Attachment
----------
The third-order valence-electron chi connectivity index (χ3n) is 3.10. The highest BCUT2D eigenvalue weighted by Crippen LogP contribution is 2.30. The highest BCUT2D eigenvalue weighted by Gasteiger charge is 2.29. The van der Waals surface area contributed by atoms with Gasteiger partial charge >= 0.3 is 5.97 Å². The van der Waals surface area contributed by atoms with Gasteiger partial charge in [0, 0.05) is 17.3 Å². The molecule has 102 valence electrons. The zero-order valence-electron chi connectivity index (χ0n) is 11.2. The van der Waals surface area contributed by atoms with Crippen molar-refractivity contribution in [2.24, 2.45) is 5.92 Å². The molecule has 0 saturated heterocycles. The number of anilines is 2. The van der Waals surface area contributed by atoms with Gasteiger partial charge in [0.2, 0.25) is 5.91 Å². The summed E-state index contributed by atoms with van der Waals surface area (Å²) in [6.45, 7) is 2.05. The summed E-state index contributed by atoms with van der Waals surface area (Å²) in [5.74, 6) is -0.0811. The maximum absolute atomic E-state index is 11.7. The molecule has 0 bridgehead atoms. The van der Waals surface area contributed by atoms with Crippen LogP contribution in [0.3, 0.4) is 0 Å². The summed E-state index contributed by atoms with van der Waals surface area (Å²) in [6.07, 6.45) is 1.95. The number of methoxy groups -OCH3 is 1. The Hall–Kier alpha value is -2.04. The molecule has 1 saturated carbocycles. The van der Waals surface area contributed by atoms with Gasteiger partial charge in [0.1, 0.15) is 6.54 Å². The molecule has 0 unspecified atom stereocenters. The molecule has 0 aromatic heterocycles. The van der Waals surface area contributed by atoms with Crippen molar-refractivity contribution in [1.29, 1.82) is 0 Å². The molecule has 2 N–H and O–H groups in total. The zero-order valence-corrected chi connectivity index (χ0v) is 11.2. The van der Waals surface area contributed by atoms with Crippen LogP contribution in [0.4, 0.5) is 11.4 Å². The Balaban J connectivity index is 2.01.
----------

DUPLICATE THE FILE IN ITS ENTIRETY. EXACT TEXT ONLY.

The third-order valence-electron chi connectivity index (χ3n) is 3.10. The highest BCUT2D eigenvalue weighted by Crippen LogP contribution is 2.30. The highest BCUT2D eigenvalue weighted by Gasteiger charge is 2.29. The van der Waals surface area contributed by atoms with Gasteiger partial charge >= 0.3 is 5.97 Å². The van der Waals surface area contributed by atoms with Gasteiger partial charge in [0, 0.05) is 17.3 Å². The molecule has 102 valence electrons. The zero-order valence-electron chi connectivity index (χ0n) is 11.2. The van der Waals surface area contributed by atoms with Crippen molar-refractivity contribution in [2.24, 2.45) is 5.92 Å². The molecule has 0 saturated heterocycles. The number of anilines is 2. The van der Waals surface area contributed by atoms with Gasteiger partial charge in [0.2, 0.25) is 5.91 Å². The summed E-state index contributed by atoms with van der Waals surface area (Å²) in [6.45, 7) is 2.05. The summed E-state index contributed by atoms with van der Waals surface area (Å²) in [5.74, 6) is -0.0811. The maximum absolute atomic E-state index is 11.7. The molecule has 0 bridgehead atoms. The van der Waals surface area contributed by atoms with Crippen LogP contribution in [0.3, 0.4) is 0 Å². The summed E-state index contributed by atoms with van der Waals surface area (Å²) in [6.07, 6.45) is 1.95. The number of methoxy groups -OCH3 is 1. The Hall–Kier alpha value is -2.04. The molecule has 1 saturated carbocycles. The van der Waals surface area contributed by atoms with Gasteiger partial charge in [0.1, 0.15) is 6.54 Å². The molecule has 0 unspecified atom stereocenters. The molecule has 0 aromatic heterocycles. The van der Waals surface area contributed by atoms with Crippen molar-refractivity contribution in [1.29, 1.82) is 0 Å². The molecule has 2 N–H and O–H groups in total. The zero-order valence-corrected chi connectivity index (χ0v) is 11.2. The van der Waals surface area contributed by atoms with Crippen LogP contribution in [0.4, 0.5) is 11.4 Å². The Balaban J connectivity index is 2.01.